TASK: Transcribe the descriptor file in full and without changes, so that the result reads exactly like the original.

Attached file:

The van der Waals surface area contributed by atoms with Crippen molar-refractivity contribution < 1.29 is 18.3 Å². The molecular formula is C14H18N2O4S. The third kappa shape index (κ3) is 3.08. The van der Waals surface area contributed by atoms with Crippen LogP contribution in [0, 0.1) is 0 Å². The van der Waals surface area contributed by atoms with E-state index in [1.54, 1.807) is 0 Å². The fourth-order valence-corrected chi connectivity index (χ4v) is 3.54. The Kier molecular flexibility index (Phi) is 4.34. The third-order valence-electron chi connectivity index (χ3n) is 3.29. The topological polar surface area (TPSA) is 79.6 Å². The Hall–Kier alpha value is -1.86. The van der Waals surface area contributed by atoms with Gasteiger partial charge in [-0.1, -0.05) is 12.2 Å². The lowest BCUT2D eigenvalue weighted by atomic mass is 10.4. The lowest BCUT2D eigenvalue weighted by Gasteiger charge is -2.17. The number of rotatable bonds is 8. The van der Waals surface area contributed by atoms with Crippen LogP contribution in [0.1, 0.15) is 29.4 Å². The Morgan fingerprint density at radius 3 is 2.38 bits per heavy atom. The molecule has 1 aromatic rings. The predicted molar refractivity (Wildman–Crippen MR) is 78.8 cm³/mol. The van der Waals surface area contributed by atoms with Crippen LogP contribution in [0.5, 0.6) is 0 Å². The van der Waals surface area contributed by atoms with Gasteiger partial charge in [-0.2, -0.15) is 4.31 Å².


The van der Waals surface area contributed by atoms with Crippen molar-refractivity contribution < 1.29 is 18.3 Å². The molecular formula is C14H18N2O4S. The third kappa shape index (κ3) is 3.08. The van der Waals surface area contributed by atoms with Crippen LogP contribution in [0, 0.1) is 0 Å². The van der Waals surface area contributed by atoms with E-state index in [1.54, 1.807) is 0 Å². The fourth-order valence-corrected chi connectivity index (χ4v) is 3.54. The Kier molecular flexibility index (Phi) is 4.34. The third-order valence-electron chi connectivity index (χ3n) is 3.29. The topological polar surface area (TPSA) is 79.6 Å². The Hall–Kier alpha value is -1.86. The van der Waals surface area contributed by atoms with Gasteiger partial charge in [-0.1, -0.05) is 12.2 Å². The lowest BCUT2D eigenvalue weighted by atomic mass is 10.4. The lowest BCUT2D eigenvalue weighted by Gasteiger charge is -2.17. The number of rotatable bonds is 8. The van der Waals surface area contributed by atoms with Crippen LogP contribution in [0.1, 0.15) is 29.4 Å². The Morgan fingerprint density at radius 3 is 2.38 bits per heavy atom. The molecule has 1 aromatic rings. The predicted molar refractivity (Wildman–Crippen MR) is 78.8 cm³/mol. The van der Waals surface area contributed by atoms with Crippen LogP contribution in [0.5, 0.6) is 0 Å². The van der Waals surface area contributed by atoms with Gasteiger partial charge in [-0.2, -0.15) is 4.31 Å².